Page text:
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Cryptojacking and other malware threats of 2019

Cryptojacking and other malware threats of 2019

Cybersecurity must be a top priority for any successful business. A breach can not only affect your fiscal bottom line but also have irreparable damage to your company's reputation. Unfortunately, there are countless threats lurking out there, and they evolve with every passing year. That means that IT teams need to constantly stay aware of the newest threats on the horizon. With that in mind, here are three of the biggest potential cybersecurity risks in 2019.

1. More Sophisticated Spear Phishing

Spear phishing is nothing new, but the tactics behind criminals who employ it is becoming more patient and advanced. While the goal of spear phishing has always been to gain access to a target's email and then exploit the information uncovered, more and more criminals are sitting in wait upon gaining access, taking the time to soak up as much information as they possibly can. That means that a single phishing expedition is likely to cause more damage than it would have in the past.

2. The Continued Ascent of Cryptojacking

Ransomware has long been one of the most prevalent threats to companies looking to protect their data, but hackers have recently begun getting creative with how they employ these technologies. One of the most recent and dangerous applications of ransomware is to infect computers and then use them to mine cryptocurrency. Through the use of auto-executing JavaScript code, the machine is assigned the task of crypto mining which is then sent back to their source for profit. And while it may seem less dangerous than malicious code that can steal your data, crypto mining can eat up valuable resources on your machines. Cryptojacking is easy to perform even for hackers without much proficiency, and it can earn substantial money with a much lower risk of being caught. Incidences of in-browser crytpojacking increased by 31% in 2017, and chances are they will continue to be a predominant threat into 2019.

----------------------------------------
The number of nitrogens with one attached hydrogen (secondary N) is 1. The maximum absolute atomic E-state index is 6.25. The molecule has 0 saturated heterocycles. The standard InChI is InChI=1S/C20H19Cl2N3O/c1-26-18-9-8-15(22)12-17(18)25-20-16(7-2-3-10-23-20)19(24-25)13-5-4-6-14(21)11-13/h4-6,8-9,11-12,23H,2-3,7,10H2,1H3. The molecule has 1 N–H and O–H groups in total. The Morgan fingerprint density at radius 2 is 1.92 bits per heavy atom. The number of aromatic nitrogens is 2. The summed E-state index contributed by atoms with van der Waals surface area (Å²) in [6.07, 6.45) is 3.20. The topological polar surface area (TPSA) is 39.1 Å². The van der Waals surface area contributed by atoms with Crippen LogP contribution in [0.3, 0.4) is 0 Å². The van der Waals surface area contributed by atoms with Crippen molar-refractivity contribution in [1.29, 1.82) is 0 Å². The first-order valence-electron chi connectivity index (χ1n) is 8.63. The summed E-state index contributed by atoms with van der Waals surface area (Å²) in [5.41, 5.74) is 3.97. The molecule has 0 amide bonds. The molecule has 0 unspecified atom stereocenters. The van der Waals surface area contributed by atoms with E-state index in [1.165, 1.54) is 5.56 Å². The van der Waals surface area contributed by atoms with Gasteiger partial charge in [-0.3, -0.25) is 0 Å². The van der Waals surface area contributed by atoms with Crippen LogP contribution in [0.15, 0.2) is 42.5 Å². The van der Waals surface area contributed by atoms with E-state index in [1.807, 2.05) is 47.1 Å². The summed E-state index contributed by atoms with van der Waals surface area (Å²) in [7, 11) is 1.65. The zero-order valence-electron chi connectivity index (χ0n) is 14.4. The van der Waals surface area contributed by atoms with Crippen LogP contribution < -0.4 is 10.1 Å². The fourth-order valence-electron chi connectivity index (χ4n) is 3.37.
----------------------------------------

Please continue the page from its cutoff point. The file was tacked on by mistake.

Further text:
3. Ransomware Will Continue to be a Threat

More and more hackers may be moving towards cryptojacking as a money-making opportunity, but that doesn't mean that more traditional ransomware is going away anytime soon. In fact, there are signs that ransomware and extortion is becoming an increasingly mainstream and monetized tool for criminal organizations. That means it will continue to be a more immediate threat to businesses. After all, ransomware and other forms of crimeware threaten data loss or public exposure, and that can be devestating for businesses of any size. And while the largest companies are generally the juiciest targets for ransomware, the expanding accessibility of these viruses means that they could see more deployment against small- and mid-sized businesses. While the importance of strong cybersecurity can't be understated, there's no way to counteract the risks entirely. That means that you should take measures to mitigate damage in case the worst happens. A backup plan is essential, and hardware like SecureDrive are some of the best options for keeping the backup data on your hard drives secure.
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